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Journal logoSTRUCTURAL
ISSN: 2059-7983

Ligand complex structures in protein crystallography


aStructure & Biophysics, Discovery Sciences, Innovative Medicines and Early Development Biotech Unit, AstraZeneca, 310 Cambridge Science Park, Cambridge, Cambridgeshire CB4 0WG, England, and bStructural Studies, MRC Laboratory of Molecular Biology, Francis Crick Avenue, Cambridge CB2 0QH, England
*Correspondence e-mail:

Since the very early days of protein crystallography, small-molecule ligands have routinely accompanied protein molecules; indeed the first structures seen through the eyes of macromolecular crystallography contained heme moieties associated with hemoglobin and myoglobin.

The Protein Data Bank accepted the first structure depositions in the early 1970s and the number of unique ligand molecules rose to about 20 000 in the last half a century. Ligand molecules range from simple ions to large and complex cofactors, elaborate drug-like compounds and intricate post-translational modifications. In spite of their crucial role in biochemical processes, ligands have been the stepchildren of protein crystallography until recently. Unfortunately, this also shows in the quality of many of the deposited ligand structures. This discrepancy can be attributed to a somewhat slower pace of development in ligand building and validation tools within protein crystallography software packages compared with their purely macromolecular counterparts.

Over the last few years this gap has closed considerably. Improvements have been made not only as a result of the efforts made by crystallographic software developers but also because of collaborations involving macromolecular and small-molecule crystallographers, computational chemists and the wwPDB. At the same time, the generation of ligand-complex structures in a high-throughput fashion has gained ground in academic settings as well as at central facilities such as synchrotrons. This in turn presented a higher demand for more robust and automated pipelines that are able to handle ligands and also provided a fertile ground for further improvements and collaborations. The most crucial development of recent years within the CCP4 software suite was the novel approach to restraint dictionary generation and the release of the program AceDRG. To promote progress further, outside of CCP4, experts of protein-ligand structure determination and exploitation convened to devise best practices for validation, publication and representation of these structures.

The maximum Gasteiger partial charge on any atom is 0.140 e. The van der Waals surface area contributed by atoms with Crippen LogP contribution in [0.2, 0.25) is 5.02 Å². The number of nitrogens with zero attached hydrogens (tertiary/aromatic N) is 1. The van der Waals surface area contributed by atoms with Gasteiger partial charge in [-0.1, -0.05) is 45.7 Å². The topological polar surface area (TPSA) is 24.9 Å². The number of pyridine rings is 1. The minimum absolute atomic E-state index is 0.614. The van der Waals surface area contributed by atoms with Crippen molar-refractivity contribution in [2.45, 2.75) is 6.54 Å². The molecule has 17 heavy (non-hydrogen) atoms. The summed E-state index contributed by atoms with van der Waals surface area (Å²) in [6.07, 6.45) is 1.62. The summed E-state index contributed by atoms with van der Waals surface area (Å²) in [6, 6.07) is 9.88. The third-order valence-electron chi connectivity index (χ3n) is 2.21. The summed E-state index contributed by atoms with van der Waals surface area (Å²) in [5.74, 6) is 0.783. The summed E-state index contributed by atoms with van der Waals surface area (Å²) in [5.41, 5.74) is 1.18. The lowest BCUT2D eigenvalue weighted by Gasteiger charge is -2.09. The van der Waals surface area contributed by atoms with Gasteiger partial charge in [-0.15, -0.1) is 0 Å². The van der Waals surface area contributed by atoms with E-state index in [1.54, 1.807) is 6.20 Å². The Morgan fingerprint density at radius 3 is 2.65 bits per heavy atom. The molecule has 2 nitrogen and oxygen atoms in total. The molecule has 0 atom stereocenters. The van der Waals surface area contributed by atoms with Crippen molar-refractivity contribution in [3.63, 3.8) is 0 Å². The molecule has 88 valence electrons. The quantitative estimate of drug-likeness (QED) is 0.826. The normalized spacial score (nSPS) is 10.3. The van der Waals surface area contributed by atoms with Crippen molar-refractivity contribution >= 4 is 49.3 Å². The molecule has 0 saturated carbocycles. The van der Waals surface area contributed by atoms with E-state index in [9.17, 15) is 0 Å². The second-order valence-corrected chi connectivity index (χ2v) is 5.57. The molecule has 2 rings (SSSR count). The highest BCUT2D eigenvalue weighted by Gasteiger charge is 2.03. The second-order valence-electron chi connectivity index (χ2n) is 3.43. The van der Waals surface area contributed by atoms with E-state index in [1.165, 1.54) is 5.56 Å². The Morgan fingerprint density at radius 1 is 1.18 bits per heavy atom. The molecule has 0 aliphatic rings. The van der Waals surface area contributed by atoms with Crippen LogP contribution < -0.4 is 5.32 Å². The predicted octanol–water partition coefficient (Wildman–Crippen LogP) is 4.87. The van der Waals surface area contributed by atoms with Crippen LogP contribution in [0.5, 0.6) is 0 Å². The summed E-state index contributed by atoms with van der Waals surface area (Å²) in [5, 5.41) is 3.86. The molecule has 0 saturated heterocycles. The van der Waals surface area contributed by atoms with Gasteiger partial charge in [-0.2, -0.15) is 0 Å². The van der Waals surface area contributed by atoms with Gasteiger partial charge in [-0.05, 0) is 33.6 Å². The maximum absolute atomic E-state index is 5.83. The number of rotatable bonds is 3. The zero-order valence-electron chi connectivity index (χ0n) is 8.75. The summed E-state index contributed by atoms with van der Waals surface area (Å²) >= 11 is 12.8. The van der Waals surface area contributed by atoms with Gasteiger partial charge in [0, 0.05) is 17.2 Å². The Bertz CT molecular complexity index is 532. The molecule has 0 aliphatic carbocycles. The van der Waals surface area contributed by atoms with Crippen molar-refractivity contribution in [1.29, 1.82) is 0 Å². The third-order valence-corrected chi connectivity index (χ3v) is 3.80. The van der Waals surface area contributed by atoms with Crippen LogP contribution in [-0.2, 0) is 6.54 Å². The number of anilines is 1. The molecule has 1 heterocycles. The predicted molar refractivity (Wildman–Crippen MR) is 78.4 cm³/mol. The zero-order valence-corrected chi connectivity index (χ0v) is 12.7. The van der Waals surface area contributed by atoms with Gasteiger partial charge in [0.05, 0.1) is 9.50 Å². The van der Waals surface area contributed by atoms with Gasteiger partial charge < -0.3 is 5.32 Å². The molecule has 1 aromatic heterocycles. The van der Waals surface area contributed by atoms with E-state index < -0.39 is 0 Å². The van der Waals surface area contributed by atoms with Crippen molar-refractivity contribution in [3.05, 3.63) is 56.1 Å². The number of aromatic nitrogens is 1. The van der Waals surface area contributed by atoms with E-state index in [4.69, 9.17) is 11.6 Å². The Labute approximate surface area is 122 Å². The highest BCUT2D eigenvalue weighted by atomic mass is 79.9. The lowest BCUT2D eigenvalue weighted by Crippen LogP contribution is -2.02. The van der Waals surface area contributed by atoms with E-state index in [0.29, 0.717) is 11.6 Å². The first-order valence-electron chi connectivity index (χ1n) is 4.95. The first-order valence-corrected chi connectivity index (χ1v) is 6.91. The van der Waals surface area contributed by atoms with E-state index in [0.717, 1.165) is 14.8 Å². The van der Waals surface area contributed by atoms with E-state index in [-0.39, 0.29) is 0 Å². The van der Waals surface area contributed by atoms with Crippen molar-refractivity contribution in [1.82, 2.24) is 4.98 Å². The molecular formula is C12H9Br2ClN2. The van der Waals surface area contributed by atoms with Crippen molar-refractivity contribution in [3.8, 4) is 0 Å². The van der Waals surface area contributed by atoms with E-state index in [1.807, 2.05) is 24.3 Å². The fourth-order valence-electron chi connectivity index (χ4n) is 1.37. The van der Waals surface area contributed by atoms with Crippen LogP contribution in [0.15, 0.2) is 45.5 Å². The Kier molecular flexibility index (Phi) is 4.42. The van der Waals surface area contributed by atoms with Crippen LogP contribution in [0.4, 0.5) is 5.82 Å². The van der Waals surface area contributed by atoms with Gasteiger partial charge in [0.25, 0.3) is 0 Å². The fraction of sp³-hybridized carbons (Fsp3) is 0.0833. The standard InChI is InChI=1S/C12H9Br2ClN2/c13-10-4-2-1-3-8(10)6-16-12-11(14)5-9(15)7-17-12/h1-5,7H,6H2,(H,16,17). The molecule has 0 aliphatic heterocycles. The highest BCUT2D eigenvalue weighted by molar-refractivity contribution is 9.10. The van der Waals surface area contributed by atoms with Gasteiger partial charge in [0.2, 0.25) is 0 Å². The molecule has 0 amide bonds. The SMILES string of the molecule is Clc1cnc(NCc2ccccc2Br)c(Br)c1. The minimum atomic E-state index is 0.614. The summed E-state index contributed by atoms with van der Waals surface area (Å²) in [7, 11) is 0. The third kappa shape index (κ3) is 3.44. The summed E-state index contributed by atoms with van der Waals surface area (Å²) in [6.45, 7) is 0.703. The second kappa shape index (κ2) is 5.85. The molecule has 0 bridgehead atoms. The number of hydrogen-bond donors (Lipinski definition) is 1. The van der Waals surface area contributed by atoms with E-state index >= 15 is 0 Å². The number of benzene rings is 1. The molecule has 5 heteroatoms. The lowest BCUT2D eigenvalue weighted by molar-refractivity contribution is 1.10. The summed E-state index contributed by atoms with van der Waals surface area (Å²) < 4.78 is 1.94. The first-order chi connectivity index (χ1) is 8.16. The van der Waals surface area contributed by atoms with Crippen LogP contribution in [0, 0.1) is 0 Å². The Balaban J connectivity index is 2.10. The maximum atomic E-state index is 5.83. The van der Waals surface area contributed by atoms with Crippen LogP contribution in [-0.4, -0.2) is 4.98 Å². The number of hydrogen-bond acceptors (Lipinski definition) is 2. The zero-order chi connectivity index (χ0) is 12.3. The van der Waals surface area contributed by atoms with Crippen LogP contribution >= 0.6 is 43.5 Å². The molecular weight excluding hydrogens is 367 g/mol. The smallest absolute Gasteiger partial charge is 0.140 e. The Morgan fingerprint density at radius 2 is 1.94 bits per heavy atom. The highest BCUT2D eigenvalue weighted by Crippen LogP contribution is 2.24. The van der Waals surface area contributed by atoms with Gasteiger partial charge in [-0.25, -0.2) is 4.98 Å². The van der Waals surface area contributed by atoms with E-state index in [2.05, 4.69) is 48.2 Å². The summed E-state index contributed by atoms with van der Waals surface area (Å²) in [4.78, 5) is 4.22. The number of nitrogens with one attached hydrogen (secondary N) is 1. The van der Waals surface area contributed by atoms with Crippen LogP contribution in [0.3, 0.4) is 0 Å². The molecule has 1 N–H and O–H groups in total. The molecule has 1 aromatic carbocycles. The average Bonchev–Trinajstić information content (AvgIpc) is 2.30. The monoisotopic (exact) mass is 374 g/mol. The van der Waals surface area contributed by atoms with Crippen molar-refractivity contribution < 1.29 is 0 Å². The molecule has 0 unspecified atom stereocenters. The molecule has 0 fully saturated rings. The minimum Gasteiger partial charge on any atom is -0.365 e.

Following these rapid changes, crystallography of protein–ligand complex structures was chosen as the topic for the CCP4 Study Weekend held in Nottingham 8–10 January 2016. In spite of the deviation from more traditional topics for these meetings, the 2016 Study Weekend attracted a large inter­national audience with a higher than average attendance, especially amongst students.

Beyond providing a forum for software developers in the ligands field to showcase their latest contributions, the meeting also gave an overview to novice students of the ligand-complex structure determination process from sample preparation through to model building and structure exploitation. Advances both in hardware and software pipelines were presented. Strong common themes included the rich legacy available in the Protein Data Bank, interdisciplinary collaborations and the use of complementary techniques. Stephen Burley and Bernhard Rupp gave introductions from two distinct points of view: one focusing on the validation of already existing data, the other outlining future plans for ligand structures in the Protein Data Bank. Ilka Müller and Patrick Collins presented different ways of generating samples for ligand studies. Roberto Steiner, Julie Tucker and Garib Murshudov took the audience through the nitty-gritty details of obtaining high-standard restraints dictionaries for refinement. Rob Nicholls, Joana Pereira, Nicholas Pearce and Paul Adams presented new developments to aid ligand placement into electron-density blobs. Paul Emsley wowed the audience with organic small-molecule validation tools, whereas validation of carbohydrate and metal ligands were discussed by Jon Agirre and Heping Zheng. Ben Bax, Gregory Warren and Oliver Smart highlighted the importance of getting the chemistry and hydrogen placement right, and Peter Moody presented experimental ways to do so. Jason Cole and Colin Groom from the Cambridge Crystallographic Data Centre discussed synergies between small-molecule and protein crystallography. In the final session Charlotte Deane and Martin Noble demonstrated ways of generating and exploiting large numbers of protein–ligand complex structures.

These proceedings contain topical review and research articles based on presentations at the CCP4 Study Weekend 2016. We hope that the concepts and tools described here will contribute to further improvements in both the tools that generate protein–ligand complex structures and the resulting deposited structures themselves.

The scientific organisers are grateful to CCP4 staff and Working Groups for their practical help and advice in the shaping of the 2016 Study Weekend, and the speakers for their outstanding contributions.

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